Study co-author Bob Hancox of the University of Otago, New Zealand, and colleagues followed a group of about 1,000 children born in the New Zealand city of Dunedin in 1972-73.
The children and teens were asked every two years when they were the ages of 5-15 how much television they watched.
The study, published in the journal Pediatrics, found the children and teens who watched more television were more likely to have a criminal conviction and were also more likely to have anti-social personality traits in adulthood.
Hancox and colleagues found the risk of having a criminal conviction by early adulthood increased by about 30 percent with every hour that children spent watching TV on an average weeknight.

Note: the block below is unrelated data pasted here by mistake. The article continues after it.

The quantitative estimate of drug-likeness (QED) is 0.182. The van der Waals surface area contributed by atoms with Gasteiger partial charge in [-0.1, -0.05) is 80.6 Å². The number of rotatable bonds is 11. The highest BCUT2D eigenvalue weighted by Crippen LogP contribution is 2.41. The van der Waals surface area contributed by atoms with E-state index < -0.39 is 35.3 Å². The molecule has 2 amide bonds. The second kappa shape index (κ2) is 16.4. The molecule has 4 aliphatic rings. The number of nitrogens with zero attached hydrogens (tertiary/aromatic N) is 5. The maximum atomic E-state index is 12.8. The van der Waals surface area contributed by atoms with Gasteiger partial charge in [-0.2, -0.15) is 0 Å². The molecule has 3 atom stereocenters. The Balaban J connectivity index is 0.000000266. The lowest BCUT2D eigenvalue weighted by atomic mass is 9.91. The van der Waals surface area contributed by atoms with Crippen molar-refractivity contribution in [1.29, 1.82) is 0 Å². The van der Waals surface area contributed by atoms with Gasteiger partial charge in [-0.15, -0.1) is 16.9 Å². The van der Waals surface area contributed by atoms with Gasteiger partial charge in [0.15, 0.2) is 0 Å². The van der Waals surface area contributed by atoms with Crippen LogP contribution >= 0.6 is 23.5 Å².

The study also found watching more television in childhood was associated, in adulthood, with aggressive personality traits, an increased tendency to experience negative emotions, and an increased risk of anti-social personality disorder.
Study co-author Lindsay Robertson said it was not that children who were already anti-social watched more television.
"Rather, children who watched a lot of television were likely to go on to manifest anti-social behavior and personality traits," Robertson said.